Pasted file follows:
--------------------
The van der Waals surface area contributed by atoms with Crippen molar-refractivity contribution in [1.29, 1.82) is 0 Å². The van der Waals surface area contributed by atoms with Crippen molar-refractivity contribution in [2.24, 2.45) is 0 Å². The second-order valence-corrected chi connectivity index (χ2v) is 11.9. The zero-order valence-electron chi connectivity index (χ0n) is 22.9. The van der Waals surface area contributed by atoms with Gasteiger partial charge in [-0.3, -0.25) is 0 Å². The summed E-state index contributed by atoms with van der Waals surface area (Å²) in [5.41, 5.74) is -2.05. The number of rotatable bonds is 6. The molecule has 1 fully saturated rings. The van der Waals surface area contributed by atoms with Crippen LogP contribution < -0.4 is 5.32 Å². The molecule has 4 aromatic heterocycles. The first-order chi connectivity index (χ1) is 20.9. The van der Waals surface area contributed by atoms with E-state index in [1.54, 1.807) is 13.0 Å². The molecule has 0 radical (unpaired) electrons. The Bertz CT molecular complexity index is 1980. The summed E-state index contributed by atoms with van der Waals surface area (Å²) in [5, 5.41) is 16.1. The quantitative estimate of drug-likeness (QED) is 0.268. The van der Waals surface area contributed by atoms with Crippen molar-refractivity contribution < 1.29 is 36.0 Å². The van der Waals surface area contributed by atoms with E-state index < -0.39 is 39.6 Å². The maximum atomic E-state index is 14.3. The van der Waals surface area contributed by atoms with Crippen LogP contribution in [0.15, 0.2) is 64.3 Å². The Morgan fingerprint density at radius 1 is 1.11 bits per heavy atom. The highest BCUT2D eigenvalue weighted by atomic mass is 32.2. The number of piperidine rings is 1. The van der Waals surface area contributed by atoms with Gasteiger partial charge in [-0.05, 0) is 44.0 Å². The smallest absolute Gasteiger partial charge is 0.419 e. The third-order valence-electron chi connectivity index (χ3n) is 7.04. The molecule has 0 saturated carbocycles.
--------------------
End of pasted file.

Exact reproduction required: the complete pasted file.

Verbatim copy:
The van der Waals surface area contributed by atoms with Crippen molar-refractivity contribution in [1.29, 1.82) is 0 Å². The van der Waals surface area contributed by atoms with Crippen molar-refractivity contribution in [2.24, 2.45) is 0 Å². The second-order valence-corrected chi connectivity index (χ2v) is 11.9. The zero-order valence-electron chi connectivity index (χ0n) is 22.9. The van der Waals surface area contributed by atoms with Gasteiger partial charge in [-0.3, -0.25) is 0 Å². The summed E-state index contributed by atoms with van der Waals surface area (Å²) in [5.41, 5.74) is -2.05. The number of rotatable bonds is 6. The molecule has 1 fully saturated rings. The van der Waals surface area contributed by atoms with Crippen LogP contribution < -0.4 is 5.32 Å². The molecule has 4 aromatic heterocycles. The first-order chi connectivity index (χ1) is 20.9. The van der Waals surface area contributed by atoms with E-state index in [1.54, 1.807) is 13.0 Å². The molecule has 0 radical (unpaired) electrons. The Bertz CT molecular complexity index is 1980. The summed E-state index contributed by atoms with van der Waals surface area (Å²) in [5, 5.41) is 16.1. The quantitative estimate of drug-likeness (QED) is 0.268. The van der Waals surface area contributed by atoms with Crippen molar-refractivity contribution < 1.29 is 36.0 Å². The van der Waals surface area contributed by atoms with E-state index < -0.39 is 39.6 Å². The maximum atomic E-state index is 14.3. The van der Waals surface area contributed by atoms with Crippen LogP contribution in [0.15, 0.2) is 64.3 Å². The Morgan fingerprint density at radius 1 is 1.11 bits per heavy atom. The highest BCUT2D eigenvalue weighted by atomic mass is 32.2. The number of piperidine rings is 1. The van der Waals surface area contributed by atoms with Gasteiger partial charge in [-0.05, 0) is 44.0 Å². The smallest absolute Gasteiger partial charge is 0.419 e. The third-order valence-electron chi connectivity index (χ3n) is 7.04. The molecule has 0 saturated carbocycles.